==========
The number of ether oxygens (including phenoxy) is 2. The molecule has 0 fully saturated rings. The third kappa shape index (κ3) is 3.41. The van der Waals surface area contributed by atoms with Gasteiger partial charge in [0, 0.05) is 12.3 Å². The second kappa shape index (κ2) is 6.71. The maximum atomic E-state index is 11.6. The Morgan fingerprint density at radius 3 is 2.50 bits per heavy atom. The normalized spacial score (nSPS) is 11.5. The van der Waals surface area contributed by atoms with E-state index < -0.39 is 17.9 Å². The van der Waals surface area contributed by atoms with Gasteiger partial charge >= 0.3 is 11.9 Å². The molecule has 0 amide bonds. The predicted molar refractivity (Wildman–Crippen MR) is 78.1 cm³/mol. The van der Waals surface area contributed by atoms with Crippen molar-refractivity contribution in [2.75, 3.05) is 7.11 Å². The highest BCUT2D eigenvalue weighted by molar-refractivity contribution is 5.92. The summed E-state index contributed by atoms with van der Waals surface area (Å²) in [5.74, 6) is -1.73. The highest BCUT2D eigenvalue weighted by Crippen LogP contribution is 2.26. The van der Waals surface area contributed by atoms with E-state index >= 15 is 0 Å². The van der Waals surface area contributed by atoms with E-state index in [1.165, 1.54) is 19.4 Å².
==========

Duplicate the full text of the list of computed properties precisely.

The number of ether oxygens (including phenoxy) is 2. The molecule has 0 fully saturated rings. The third kappa shape index (κ3) is 3.41. The van der Waals surface area contributed by atoms with Gasteiger partial charge in [0, 0.05) is 12.3 Å². The second kappa shape index (κ2) is 6.71. The maximum atomic E-state index is 11.6. The Morgan fingerprint density at radius 3 is 2.50 bits per heavy atom. The normalized spacial score (nSPS) is 11.5. The van der Waals surface area contributed by atoms with E-state index < -0.39 is 17.9 Å². The van der Waals surface area contributed by atoms with Gasteiger partial charge >= 0.3 is 11.9 Å². The molecule has 0 amide bonds. The predicted molar refractivity (Wildman–Crippen MR) is 78.1 cm³/mol. The van der Waals surface area contributed by atoms with Crippen molar-refractivity contribution in [2.75, 3.05) is 7.11 Å². The highest BCUT2D eigenvalue weighted by molar-refractivity contribution is 5.92. The summed E-state index contributed by atoms with van der Waals surface area (Å²) in [5.74, 6) is -1.73. The highest BCUT2D eigenvalue weighted by Crippen LogP contribution is 2.26. The van der Waals surface area contributed by atoms with E-state index >= 15 is 0 Å². The van der Waals surface area contributed by atoms with E-state index in [1.165, 1.54) is 19.4 Å².